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Bill would allow DACA recipients to qualify for in-state college tuition in Nevada

A blank DACA immigration form.
Natalie Van Hoozer
KUNR Public Radio
A DACA application form.

Lea en español.

A bill would allow DACA recipients to qualify for in-state tuition at all public schools and colleges after living in Nevada for a year.

Recipients of the Deferred Action for Childhood Arrivals or DACA program could qualify for in-state college tuition if lawmakers pass Assembly Bill 226.

The proposed measure would apply to individuals with temporary protected status who have lived in Nevada for at least 12 months.

“What about Deferred Action Status holders who move into our state after graduating high school in a different state?,” said Assemblyman Reuben D’Silva, the bill’s sponsor.

“For U.S. citizens and documented permanent residents, the fix is simple: establish residency in Nevada for twelve months. That’s it. Once you do this, you qualify for in-state tuition. It is impossible for a DACA recipient to do this if they move to Nevada from a different state,” D’Silva said during the hearing.

According to recent data, there are 589,660 DACA recipients in the U.S., of those 11,460 live in Nevada. Their average age is 28.

Undocumented students, including DACA students, are not eligible for federal student aid. However, they may be eligible for state or college financial aid, in addition to private scholarships.

Janet Najera, social services coordinator at the University of Nevada Reno works with undocumented and DACA students. An out-of-state student pays three times more than an in-state student, she said.

“This definitely has a big impact on how much they pay per year. As of right now, an in-state student is currently paying $7,876 for 30 credits a year. An out-of-state student is currently paying $24,832,” she said. “It's not fair that due to status, a student is unable to become a state resident and pay what another student is paying just because their immigration status isn't listed on the form.”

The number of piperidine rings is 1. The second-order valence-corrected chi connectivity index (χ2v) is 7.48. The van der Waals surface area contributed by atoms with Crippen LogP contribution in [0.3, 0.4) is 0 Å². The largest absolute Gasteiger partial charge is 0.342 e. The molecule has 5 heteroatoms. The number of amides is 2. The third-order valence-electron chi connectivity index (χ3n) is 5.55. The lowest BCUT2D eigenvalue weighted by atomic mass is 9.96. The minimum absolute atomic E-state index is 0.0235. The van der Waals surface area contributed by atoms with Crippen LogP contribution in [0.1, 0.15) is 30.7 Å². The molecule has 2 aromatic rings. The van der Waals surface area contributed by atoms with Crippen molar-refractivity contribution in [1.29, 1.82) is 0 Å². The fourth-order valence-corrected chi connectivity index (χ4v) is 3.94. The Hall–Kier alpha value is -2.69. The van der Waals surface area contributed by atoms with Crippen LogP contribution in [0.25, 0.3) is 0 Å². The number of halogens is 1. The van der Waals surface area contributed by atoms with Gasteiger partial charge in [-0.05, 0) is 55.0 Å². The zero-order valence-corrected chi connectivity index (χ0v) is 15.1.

Three years ago, Teissy Angel moved from California to Nevada. She currently attends the College of Southern Nevada part-time.

“Because I don't qualify for in-state tuition, I was blessed to obtain scholarships that covered the majority of my tuition. Students like me should not have to worry about paying for (an) additional $5,000 per semester out of pocket. If this bill passes, I would be able to work part time and attend school full time,” she said.

During the hearing, only one person testified in opposition.

Cyrus Hojjaty said the bill seeks to expand subsidies and resources to people who didn't follow immigration laws.

Maria joined KUNR Public Radio in December 2022 as a staff reporter. She is interested in stories about underserved communities, immigration, arts and culture, entertainment, education and health.
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